Heated arguments and hoaxes

Despite myriad studies showing no increased cancer risk from up to 20 years of cell phone use, some scientists continue to probe — as they should, given the omnipresence of cell phones.

One alternate theory is that heat generated by cell phones can cook brain cells. This notion inspired a well-known hoax a decade ago, a demonstration of how two cell phones could cook an egg in 65 minutes. The lark seemed plausible and was illustrated in a series of stills on the Internet.

Then Cardo Systems, a provider of Bluetooth headsets, made videos of cells phones teaming up in groups of threes or fours to pop popcorn. Kernels are digitally removed from the video as popped popcorn is dropped onto the table. This publicity stunt proved successful enough to convince many of the power of cell phone radiation.

One problem with the heat theory is that the sun can heat your head far more efficiently than a cell phone. And your body does a rather decent job at regulating heat, anyway.

Cancer calling

Each type of living tissue absorbs radiation at a different frequency. So it is plausible that cell phone radiation bypasses the skin and skull and is absorbed selectively by brain tissue.

But scientists see only marginal evidence for changes at the cellular level induced by cell phone radiation in Petri dishes, fruit flies and mice. Similarly in human studies, such as the 13-country study Herberman was privy to, called INTERPHONE, there is at best only an inkling of evidence that cell phones might cause cancer if you use them long enough, for 30 or more years.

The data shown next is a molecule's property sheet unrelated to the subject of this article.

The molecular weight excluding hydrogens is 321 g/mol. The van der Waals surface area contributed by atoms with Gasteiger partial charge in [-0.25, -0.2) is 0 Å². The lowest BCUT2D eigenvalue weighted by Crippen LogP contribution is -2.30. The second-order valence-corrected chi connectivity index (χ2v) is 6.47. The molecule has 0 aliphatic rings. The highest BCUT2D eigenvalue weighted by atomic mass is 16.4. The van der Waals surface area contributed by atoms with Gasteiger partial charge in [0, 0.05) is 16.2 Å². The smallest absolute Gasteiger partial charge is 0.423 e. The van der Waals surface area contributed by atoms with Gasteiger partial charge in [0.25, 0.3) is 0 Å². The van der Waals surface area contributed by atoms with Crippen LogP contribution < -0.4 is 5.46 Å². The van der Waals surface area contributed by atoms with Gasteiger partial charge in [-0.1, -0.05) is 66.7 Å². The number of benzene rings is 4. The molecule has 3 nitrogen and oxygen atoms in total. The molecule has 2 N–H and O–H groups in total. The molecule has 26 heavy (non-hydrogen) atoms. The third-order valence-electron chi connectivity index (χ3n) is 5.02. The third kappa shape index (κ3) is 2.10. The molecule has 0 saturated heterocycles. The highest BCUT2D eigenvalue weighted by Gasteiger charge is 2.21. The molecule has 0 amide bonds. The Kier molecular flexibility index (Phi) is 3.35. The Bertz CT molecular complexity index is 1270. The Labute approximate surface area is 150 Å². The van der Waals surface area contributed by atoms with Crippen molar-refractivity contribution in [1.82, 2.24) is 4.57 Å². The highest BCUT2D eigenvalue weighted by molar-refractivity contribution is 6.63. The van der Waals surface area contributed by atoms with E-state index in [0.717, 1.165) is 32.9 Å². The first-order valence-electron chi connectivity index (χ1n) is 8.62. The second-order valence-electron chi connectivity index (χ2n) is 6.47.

If there's a cancer association, it might be from the stress of being plugged in to a cell phone 24/7. We need to relax.

No one seems to mention how many lives are saved by cell phones. Police and emergency crews are informed of trouble nearly instantly now. Banning the technology would be shortsighted.

But seeing how millions of people still smoke and have unprotected sex, despite warnings, Herberman's message likely won't make a dent in changing behavior.

Christopher Wanjek is the author of the books "Bad Medicine" and "Food At Work." Got a question about Bad Medicine? Email Wanjek. If it’s really bad, he just might answer it in a future column. Bad Medicine appears each Tuesday on LiveScience.

Christopher Wanjek
Live Science Contributor

Christopher Wanjek is a Live Science contributor and a health and science writer. He is the author of three science books: Spacefarers (2020), Food at Work (2005) and Bad Medicine (2003). His "Food at Work" book and project, concerning workers' health, safety and productivity, was commissioned by the U.N.'s International Labor Organization. For Live Science, Christopher covers public health, nutrition and biology, and he has written extensively for The Washington Post and Sky & Telescope among others, as well as for the NASA Goddard Space Flight Center, where he was a senior writer. Christopher holds a Master of Health degree from Harvard School of Public Health and a degree in journalism from Temple University.